Mobile friendliness matters because, quite simply, people now access the web with their mobile device more often than with a desktop computer. Think about it: how often do you search or browse social media on your laptop versus your phone?
Just take a look at the facts:
- Google processes more searches on mobile devices than desktop
- PC sales are declining
- Mobile traffic is now more than 50% of website traffic
So thanks to the rise of mobile internet access Google has been making their own changes. In 2015 Google released the Pigeon update to give mobile optimized sites a boost. And then, last year, they started mobile first indexing.
The mobile first index is important because, according to Google, most users are making decisions based on information found after a search conducted on a mobile device. So Google is adjusting to that reality and trying to index websites in a way that will better meet their users’ needs.
So that means your website needs to be mobile friendly to better meet your users’ needs.
How can you tell if your website is mobile friendly?
One way is to find yourself a nice SEO audit tool. But if you want to do it yourself, you can with this simply 4-step process.
1. Check Mobile Site Design
Making sure your website is properly organized and built to load on mobile devices is absolutely critical to mobile SEO. If a page doesn’t look nice when someone visits it on their phone, they aren’t going to bother reading, watching or otherwise engaging with the content.
There are three ways you can design your pages to be mobile friendly:
- Responsive design: This method serves the same page to users regardless of device, but adjusts the page’s layout based on screen size. Responsive design uses CSS3 media queries and a fluid grid with relative units to automatically fit the page to the user’s device.
- Dynamic design: This method means serving users different HTML based on the user’s device, so your site will serve different content for mobile users and for desktop users. This way you can remove high quality (large) images and/or videos that will drag down page speed for mobile visitors.
- Parallel design: This method means creating a mobile URL structure that hosts pages specifically for mobile users. Basically, if your site is hosted at www.example.com, its mobile version will live at m.example.com. The server then automatically redirects any user on a mobile device to the mobile URL.
You can technically use any of these three methods to create a mobile friendly page. However, responsive design is generally considered the best option since it doesn’t require two different sets of code or any redirects.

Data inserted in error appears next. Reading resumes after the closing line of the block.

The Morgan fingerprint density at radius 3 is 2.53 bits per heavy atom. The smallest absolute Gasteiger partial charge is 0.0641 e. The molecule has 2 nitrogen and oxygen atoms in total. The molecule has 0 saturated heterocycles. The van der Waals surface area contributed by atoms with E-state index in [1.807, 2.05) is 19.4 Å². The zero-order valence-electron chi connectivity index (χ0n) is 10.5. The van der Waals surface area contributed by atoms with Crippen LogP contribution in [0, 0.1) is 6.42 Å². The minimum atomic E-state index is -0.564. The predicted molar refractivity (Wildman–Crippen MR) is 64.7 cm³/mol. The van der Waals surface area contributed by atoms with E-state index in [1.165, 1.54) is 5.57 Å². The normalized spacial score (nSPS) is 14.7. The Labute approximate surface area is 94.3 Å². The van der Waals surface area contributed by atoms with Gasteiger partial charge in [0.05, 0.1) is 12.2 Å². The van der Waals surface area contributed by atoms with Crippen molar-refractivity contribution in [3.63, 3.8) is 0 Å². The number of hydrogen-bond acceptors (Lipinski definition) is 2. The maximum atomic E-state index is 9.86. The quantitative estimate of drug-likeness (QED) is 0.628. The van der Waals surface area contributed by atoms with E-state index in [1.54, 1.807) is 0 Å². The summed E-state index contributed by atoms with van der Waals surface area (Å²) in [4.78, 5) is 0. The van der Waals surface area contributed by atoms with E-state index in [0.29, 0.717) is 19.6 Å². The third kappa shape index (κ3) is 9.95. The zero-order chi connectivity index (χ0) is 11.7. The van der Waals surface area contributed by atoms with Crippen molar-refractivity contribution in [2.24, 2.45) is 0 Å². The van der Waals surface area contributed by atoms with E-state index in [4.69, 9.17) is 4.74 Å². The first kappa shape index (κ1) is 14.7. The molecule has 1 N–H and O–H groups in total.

It’s also Google’s preferred method for creating mobile friendly pages.
2. Measure Mobile Audience on Your Site
The first step in auditing your mobile SEO and mobile friendliness is to establish where you are now. Collect data for your website’s:
- Traffic (visitors and/or pageviews)
- Search activity
- User behavior
You can view traffic and user behavior using your analytics. In your traffic reports, add a Segment for “mobile and tablet users.” Fortunately, mobile users are a default segment in Google Analytics.
Now you can compare how your mobile traffic compares to the rest of your traffic.
Once you’ve added the mobile segment, go through your normal reports on sessions, pageviews, user behavior and conversion to compare your mobile audience to your desktop audience.
3. Mobile Keyword Optimization
A big part of mobile SEO is making sure your website is optimized for the queries people use on their mobile devices. I don’t know about you, but I phrase my queries differently based on whether or not I’m using a keyboard.
Some general guidelines to follow when researching mobile keywords:
- Use shorter keywords than you would for desktop, even the longtail keywords.
- Think locally. Most mobile searches have local intent, so if your business has any sort of local ties, focus there first.
- Think beyond text searches. Voice search is on the rise, and it’s considered mobile. You also need to include conversational keywords that match how people search via voice. Ironically, these keywords will look a lot like desktop longtail keywords.
Use Google Search Console to see what queries your audience is already using to find you. Open up the Search Analytics report and filter by device:
Check out the queries listed below the graph. This will give you a great clue as to whether or not your audience has local intent. If they do, the queries listed here will include the phrase “near me”.
4. Check Your Speed
To say page speed is important for mobile SEO would be like saying Bill Gates has some extra cash lying around — one of the great understatements of our time.
Having a page that loads above the fold content quickly is vital to having a mobile friendly website. In fact, to be considered optimized for mobile, your page should load content in 1 second or less. Once you factor in network latency and the normal overhead of loading a web page, you’ve got around 400 milliseconds you can actually do anything about.
In order to make you page as fast as possible, audit these factors that will slow down your site:
- Images: Big images are one of the usual suspects when it comes to slow pages. Reduce image size to reduce load time. By image size, we mean file size, not dimensions. Resizing images via HTML won’t improve load time. Use your image editor or a tool like ImageOptim or PunyPNG to reduce image size.
- Reduce the number of ads: This might not be possible if you’re primarily a content publisher, but ad servers contribute to long page load times. Minimize the amount of advertising on a page to increase its speed.
- Hosting: Don’t cheap out on your site’s host.
John oftentimes takes the lead as the Agile Project Manager and SEO expert on selected projects, which allows him to be hands-on with the latest trends.